People are going to move to Floyd County for the clean air, the rural and artistic environment, and the small town culture. At the same time, their arrival will slowly but surely cause changes in the county and these changes will improve or worsen conditions in the county depending on how these newcomers are treated.

These newcomers bring talent and money to the county and they are looking for the same things we were looking for when we came here; a sense of belonging, a sense of worth to the community, and a way to fit in to the community and contribute in a meaningful way.

The people in this county who are interested in improving conditions will do well to welcome the newcomers and put them to work on committees and in organizations which are making Floyd special.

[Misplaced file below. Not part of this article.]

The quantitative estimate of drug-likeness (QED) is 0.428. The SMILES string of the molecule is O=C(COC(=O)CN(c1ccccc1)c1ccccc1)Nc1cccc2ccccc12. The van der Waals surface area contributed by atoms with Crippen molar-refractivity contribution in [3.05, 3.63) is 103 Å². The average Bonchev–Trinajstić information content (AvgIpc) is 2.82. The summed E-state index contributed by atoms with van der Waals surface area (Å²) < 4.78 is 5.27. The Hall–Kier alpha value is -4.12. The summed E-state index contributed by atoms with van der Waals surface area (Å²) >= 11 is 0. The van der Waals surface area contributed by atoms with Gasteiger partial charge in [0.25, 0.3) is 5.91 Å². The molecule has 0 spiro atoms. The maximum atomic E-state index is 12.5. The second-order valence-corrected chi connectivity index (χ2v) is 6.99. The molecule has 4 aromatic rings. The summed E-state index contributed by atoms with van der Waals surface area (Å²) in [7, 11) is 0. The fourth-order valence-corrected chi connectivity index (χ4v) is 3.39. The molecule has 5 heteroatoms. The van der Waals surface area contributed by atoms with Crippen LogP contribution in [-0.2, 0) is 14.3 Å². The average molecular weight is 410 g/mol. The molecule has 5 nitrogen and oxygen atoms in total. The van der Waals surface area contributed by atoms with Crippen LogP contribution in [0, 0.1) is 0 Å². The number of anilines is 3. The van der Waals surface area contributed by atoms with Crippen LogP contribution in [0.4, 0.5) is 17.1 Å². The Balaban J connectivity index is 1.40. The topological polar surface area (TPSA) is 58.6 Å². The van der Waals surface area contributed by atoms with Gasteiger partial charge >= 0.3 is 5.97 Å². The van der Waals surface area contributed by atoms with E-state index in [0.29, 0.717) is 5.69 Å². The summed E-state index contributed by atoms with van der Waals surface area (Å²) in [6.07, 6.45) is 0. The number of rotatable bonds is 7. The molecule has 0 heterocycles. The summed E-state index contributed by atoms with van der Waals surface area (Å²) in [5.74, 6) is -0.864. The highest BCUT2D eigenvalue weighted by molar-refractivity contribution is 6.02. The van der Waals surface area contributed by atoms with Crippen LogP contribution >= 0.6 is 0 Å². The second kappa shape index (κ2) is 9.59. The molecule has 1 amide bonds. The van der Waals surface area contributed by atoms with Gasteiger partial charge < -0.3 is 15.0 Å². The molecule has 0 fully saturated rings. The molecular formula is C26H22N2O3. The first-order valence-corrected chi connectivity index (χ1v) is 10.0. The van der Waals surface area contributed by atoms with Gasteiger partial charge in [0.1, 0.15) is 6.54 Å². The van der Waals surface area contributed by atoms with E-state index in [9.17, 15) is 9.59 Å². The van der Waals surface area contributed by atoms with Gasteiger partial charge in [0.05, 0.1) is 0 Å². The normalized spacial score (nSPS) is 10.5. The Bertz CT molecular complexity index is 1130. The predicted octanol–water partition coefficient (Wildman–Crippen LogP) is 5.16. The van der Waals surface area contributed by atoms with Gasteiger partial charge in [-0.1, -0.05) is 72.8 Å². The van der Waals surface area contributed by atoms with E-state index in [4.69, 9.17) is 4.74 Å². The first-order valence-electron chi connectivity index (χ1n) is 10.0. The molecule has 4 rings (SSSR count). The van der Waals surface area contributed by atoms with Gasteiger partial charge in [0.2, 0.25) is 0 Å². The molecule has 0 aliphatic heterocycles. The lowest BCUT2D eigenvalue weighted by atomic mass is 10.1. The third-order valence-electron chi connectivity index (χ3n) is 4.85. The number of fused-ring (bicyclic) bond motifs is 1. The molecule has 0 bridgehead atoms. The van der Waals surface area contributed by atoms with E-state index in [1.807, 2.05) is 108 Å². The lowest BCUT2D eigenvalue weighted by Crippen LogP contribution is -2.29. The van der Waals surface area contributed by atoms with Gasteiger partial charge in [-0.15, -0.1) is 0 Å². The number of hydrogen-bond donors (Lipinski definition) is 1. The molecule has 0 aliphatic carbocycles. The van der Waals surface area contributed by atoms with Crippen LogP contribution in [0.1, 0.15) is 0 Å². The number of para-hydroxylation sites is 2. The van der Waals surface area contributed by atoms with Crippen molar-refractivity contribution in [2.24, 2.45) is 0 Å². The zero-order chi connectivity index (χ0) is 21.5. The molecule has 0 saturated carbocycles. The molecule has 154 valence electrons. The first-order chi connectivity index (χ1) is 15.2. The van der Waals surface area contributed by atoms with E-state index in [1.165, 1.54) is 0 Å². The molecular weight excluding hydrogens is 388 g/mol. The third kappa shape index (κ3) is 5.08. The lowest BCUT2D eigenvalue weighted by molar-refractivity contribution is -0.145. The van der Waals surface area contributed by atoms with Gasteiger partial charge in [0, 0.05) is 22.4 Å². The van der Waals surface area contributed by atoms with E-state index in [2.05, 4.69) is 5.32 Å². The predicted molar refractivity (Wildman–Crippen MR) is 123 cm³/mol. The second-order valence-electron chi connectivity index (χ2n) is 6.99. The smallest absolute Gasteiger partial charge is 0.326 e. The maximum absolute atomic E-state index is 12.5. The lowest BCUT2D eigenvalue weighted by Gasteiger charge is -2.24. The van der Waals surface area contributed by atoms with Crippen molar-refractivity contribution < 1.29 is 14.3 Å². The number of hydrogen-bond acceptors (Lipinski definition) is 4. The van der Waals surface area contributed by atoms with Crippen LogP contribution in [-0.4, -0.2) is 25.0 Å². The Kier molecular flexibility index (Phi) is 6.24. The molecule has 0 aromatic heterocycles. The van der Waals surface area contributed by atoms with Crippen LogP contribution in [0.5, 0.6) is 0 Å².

Those who resist newcomers and seek to make them less important than people who have "always lived here" are missing the point. It is not how long your family has lived here, but what they have done in that time which makes them important. A vibrant and growing community, like a vibrant and growing organization, derives its power from the people who join it and contribute to it.

A growing community also provides opportunities for young people in the region so they don’t have to leave town to achieve financial or artistic success.

There is much more to this topic. I plan on revisiting it several times. Feel free to add your comments.

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0 Responses to Embracing change rather than resisting it

  1. David:

    As always you raise valid points and the discussions of development and growth are, and always will be, hot button issues in rural areas. We saw it happen in the outlying areas of Washington, DC, while we lived there and in Nelson County south of Charlottesville.